Amazing! Lightning Get Trapped In Glass Box Forever

This experiment is an example of what is called a Lichtenberg figure, which occurs when an electrical charge – like a bolt of lightning – strikes a type of material and gets trapped.

The material can be made of any type of insulating substance – like glass, acrylic, or even human flesh. By nature, insulators are poor conductors of electricity, so how do you get them to host such a powerful electric charge like lightning? The simple yet counterintuitive answer is that you transform them from a poor conductor into a good one.

To understand how this works, think about how a lightning bolt forms in the sky:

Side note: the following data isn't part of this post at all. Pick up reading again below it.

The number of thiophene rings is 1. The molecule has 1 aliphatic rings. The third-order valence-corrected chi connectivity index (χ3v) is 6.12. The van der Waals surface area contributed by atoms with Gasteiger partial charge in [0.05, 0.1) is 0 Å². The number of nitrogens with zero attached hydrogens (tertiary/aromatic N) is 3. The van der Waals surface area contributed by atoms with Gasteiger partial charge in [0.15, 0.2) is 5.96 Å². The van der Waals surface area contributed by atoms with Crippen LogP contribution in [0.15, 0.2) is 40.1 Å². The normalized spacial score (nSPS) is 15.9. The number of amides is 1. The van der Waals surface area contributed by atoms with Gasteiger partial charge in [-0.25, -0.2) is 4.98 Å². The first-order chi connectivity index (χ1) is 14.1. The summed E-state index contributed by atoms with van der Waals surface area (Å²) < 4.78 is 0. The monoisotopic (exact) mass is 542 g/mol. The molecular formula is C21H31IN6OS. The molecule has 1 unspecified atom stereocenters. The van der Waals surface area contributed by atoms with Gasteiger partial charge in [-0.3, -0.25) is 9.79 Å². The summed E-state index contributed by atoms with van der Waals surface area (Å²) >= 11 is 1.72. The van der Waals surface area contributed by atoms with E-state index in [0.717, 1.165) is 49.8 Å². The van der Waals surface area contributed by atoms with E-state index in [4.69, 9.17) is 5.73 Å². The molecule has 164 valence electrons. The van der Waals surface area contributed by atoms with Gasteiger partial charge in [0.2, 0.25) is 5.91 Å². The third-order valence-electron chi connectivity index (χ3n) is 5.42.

You need two oppositely charged ends, like a negatively charged cloud and the positively charged ground. When the charges grow strong enough they generate a powerful discharge in a brilliant display of white, heated gas.

In the example above, it has placed an insulating material (most likely glass or acrylic) under a device called a cathode ray tube, which produces a powerful beam of negatively charged electrons traveling at 99 percent the speed of light.

In order to get the electrons to discharge inside of the glass or acrylic, you must first insert charged particles into the material through a process called irradiation.

Then, that sets up the same conditions that lead to a lightning strike: When the electrons from the cathode ray meet the charged portions of the insulating material, those portions instantly become electrically conductive and you get a miniature, but powerful, lightning strike.

➟ The flashes observed in the transparent material are temporary, but the lighting figure will always remain if it isn’t transformed.

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